US to seek 5-year extension of nuclear arms treaty with Russia

Washington DC – The United States will seek a five-year extension of the New START nuclear arms reduction treaty with Russia, White House press secretary Jen Psaki confirmed on Thursday.

President Biden (l.) hopes to renew a nuclear-arms treaty with Russia, which is set to expire in February (archive image).
President Biden (l.) hopes to renew a nuclear-arms treaty with Russia, which is set to expire in February (archive image).  © imago images / ITAR-TASS

"The President has long been clear that the New START Treaty is in the national security interest of the United States. This extension makes even more sense when the relationship with Russia is adversarial as it is at this time," Psaki told reporters during a briefing.

"New START is the only remaining treaty constraining Russian nuclear forces, and is an anchor of strategic stability between our two countries," she added.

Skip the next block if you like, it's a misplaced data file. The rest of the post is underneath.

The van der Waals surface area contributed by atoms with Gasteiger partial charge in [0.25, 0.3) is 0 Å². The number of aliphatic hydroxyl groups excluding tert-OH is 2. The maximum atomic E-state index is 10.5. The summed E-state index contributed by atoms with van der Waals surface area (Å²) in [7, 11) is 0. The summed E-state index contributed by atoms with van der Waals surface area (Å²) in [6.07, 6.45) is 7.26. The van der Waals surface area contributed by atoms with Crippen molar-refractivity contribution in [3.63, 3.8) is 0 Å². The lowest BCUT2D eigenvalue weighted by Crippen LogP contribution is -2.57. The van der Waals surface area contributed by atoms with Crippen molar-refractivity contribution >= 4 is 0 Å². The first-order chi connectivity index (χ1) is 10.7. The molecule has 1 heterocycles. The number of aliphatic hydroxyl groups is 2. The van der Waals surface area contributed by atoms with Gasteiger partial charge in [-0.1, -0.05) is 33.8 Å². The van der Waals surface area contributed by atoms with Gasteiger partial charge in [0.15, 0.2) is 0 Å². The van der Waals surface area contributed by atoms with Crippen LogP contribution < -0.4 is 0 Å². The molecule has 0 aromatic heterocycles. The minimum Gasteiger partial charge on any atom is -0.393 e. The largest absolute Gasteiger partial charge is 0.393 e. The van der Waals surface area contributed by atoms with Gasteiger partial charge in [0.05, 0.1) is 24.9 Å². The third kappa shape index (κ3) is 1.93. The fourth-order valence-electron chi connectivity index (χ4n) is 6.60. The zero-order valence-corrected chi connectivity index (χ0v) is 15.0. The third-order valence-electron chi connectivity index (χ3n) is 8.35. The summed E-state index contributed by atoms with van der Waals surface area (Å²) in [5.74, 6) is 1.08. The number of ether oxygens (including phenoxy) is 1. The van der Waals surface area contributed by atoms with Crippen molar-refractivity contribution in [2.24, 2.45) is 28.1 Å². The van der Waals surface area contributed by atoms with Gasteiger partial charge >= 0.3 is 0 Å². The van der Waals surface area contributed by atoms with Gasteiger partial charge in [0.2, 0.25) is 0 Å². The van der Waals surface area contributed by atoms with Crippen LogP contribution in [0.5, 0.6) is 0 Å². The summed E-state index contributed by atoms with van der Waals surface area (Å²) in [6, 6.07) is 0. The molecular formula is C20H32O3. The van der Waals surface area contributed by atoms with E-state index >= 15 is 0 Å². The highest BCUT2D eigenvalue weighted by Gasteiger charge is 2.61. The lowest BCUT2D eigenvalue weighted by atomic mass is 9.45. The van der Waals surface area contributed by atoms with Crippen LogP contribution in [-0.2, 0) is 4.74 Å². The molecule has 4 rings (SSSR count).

Psaki's comments come a day after Moscow said it sought a five-year extension of the treaty with no additional conditions so Russia and the US can "seriously and jointly search for answers to questions of international security and strategic stability."

Russia calls for end to US sanctions in exchange for running the International Space Station
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The treaty between Washington and Moscow came into force in 2011 and is due to expire in February.

It limits the number of nuclear warheads and intercontinental ballistic missiles that each country can deploy and is the last remaining non-proliferation treaty between the two countries.

Psaki noted that Washington would also work to hold Moscow to account for some of its malign activities, and that President Joe Biden has requested that the US intelligence community assess the Solar Winds cyber breach, believed to have been perpetrated by Russia.

US intelligence officials will also look into Moscow's interference in the 2020 US election, the use of chemical weapons against Russian opposition leader Alexei Navalny, and the allegations that Russia paid bounties to Taliban-linked militants to kill US soldiers in Afghanistan.

Cover photo: imago images / ITAR-TASS

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